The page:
Politics & Government

1 in 5 NC students don’t attend traditional public schools, new figures show

Twenty percent of North Carolina’s students are not attending the state’s traditional public schools — and that percentage is expected to continue rising.

New statewide figures released this month show that homeschools, private schools and charter schools all continued to add students during the 2018-19 school year at the same time traditional public schools lost children for the fourth year in a row. The percentage of North Carolina’s 1.8 million K-12 students attending traditional public schools dropped to 79.9% this year.

In the past, parents wanted to be part of a traditional community school so they could fit in, according to Mike Long, president of Parents For Educational Freedom in North Carolina. But Long said millennial parents want to make sure that the school meets their child’s specific needs before they join.

“If it does not meet the needs of their child after all, then they have no problem pulling their child from that school and going to another,” Long said. “This behavior is perpetuating school choice to be more and more popular, especially among millennials now having school age children. They absolutely are not happy at all being told or forced to go to their ZIP code school.”

But Keith Poston, president and executive director of the Public School Forum of North Carolina. said the new enrollment data shows what he feels are the negative consequences of the decisions made by state leaders.

“Even though the vast majority of North Carolina children attend public schools, there’s not much surprise there’s been growth in the other options,” Poston said. “The General Assembly continues to promote low-performing virtual schools and for-profit charter schools over really investing in great public schools.”

In the 2010-11 school year, 86.4 percent of North Carolina’s students were attending a traditional public school. But after Republicans gained the majority in the state legislature in the 2010 election, several new school-choice initiatives were launched.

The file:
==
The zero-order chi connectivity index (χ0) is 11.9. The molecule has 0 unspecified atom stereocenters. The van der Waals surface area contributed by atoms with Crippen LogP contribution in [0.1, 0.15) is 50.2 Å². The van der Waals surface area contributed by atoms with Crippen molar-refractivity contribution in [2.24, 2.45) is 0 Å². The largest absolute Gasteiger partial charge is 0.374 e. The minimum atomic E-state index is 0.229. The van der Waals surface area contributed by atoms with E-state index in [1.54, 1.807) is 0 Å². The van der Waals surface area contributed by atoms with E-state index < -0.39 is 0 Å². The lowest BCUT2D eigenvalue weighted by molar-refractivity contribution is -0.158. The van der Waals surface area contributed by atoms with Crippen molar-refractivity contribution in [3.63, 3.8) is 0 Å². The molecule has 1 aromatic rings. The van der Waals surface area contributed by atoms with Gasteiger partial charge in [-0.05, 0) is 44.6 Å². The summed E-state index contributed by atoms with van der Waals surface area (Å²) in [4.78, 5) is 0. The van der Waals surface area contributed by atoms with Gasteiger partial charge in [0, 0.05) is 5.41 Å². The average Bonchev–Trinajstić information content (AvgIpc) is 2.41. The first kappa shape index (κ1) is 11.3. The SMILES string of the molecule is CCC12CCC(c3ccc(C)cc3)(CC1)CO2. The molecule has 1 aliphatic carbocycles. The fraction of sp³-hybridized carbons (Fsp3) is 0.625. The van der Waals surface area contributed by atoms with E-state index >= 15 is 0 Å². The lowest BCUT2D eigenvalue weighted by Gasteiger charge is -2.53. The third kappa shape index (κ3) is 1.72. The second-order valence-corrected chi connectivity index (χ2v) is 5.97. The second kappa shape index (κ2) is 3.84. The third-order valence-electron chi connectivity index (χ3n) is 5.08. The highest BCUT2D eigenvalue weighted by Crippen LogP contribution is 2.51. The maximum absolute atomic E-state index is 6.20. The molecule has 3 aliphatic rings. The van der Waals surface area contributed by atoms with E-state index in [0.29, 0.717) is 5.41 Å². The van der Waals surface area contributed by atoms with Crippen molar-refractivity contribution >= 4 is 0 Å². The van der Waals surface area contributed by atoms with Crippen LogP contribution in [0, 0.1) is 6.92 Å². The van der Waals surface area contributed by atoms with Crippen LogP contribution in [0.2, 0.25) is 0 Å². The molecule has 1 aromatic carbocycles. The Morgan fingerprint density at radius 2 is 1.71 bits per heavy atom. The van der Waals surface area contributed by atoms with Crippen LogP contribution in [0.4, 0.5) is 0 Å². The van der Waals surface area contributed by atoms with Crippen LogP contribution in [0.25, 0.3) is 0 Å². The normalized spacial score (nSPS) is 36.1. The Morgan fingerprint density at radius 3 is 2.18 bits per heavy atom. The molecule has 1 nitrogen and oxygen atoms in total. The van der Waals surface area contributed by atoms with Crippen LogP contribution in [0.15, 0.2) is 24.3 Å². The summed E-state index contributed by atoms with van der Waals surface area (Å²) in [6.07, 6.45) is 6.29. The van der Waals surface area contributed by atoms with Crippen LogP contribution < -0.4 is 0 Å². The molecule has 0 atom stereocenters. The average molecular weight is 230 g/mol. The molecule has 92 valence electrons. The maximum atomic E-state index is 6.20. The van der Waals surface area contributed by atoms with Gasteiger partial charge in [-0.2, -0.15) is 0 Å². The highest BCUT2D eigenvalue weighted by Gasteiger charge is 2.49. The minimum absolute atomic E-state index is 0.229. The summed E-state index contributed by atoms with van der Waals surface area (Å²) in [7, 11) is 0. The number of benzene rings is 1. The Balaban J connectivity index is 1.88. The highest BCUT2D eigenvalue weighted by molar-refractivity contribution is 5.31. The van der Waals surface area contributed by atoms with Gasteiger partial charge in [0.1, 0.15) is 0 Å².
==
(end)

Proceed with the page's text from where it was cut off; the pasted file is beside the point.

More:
In 2011, lawmakers lifted the 100-school cap on charter schools, which are taxpayer-funded schools that are exempt from some of the rules that traditional public schools must follow such as providing school meals and bus service. More than 200 charter schools are expected to be open statewide in 2020.

Lawmakers created programs such as the Opportunity Scholarships to help provide money for lower-income families and families with children with disabilities to attend private schools. Before the Opportunity Scholarships were created in 2013, private school enrollment had been dropping in the state.

Home-school enrollment has continued to grow steadily over the years.

Since the 2014-15 school year, enrollment in traditional public schools has dropped statewide by 27,144 students. In that same time period, enrollment grew by 39,875 students in charter schools, 35,184 children in homeschools and 5,141 students in private schools.

The growth of these other options, particularly charter schools, has drawn concerns from traditional public schools.

“Charter schools are having a destabilizing effect on traditional schools and school communities in Wake County where parents and PTAs are actively working to help all students,” Wake County school board chairman Jim Martin and Superintendent Cathy Moore wrote in a June letter to the State Board of Education.

Wake school leaders were unsuccessful in their efforts to lobby the state board not to approve five new charter schools that would open in Wake in 2020.

The Wake County school system’s share of all the students in the county dropped to 78% this year. This past school year, the school district accounted for only 42 of the 2,081 new students in Wake County.

For parents like Didi Andrews in Raleigh, school choice has been a blessing. Andrews said she didn’t want to send her children to her assigned Wake County school because she thought it was too large and wouldn’t be a good fit.

Andrews’ children attend Raleigh Oak Charter School, which opened ln August 2018 as the first Waldorf public school in North Carolina. Andrews said she likes how the school uses purposeful learning with activities such as hand knitting, woodworking and learning how to play a wooden flute.

“They spend a lot of time outside and focus on the whole child and developmentally appropriate tasks and expectations,” Andrews said. “And the smaller setting allows teachers to really know the students. The teachers also focus on their social emotional well being.”

While critics bemoan the expansion of school choice, Charlonda Brown of Goldsboro said people should consider the plight of families stuck in what may be a failing public school. Brown has used the Opportunity Scholarship program to help pay part of the tuition for her two children to attend Wayne Christian School.

“What if you’re a parent like me who doesn’t know about he Opportunity Scholarship?” Brown said Wednesday at a school choice event in Raleigh attended by U.S. Education Secretary Betsy DeVos. “Then you don’t have choice.

“You’re sentenced to the school that you’re assigned to that is not a school that’s going to adequately prepare your child to do work, let alone go to college. So now you’re in that cycle of poverty and that gap continues to widen.”

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T. Keung Hui has covered K-12 education for the News & Observer since 1999, helping parents, students, school employees and the community understand the vital role education plays in North Carolina. His primary focus is Wake County, but he also covers statewide education issues.
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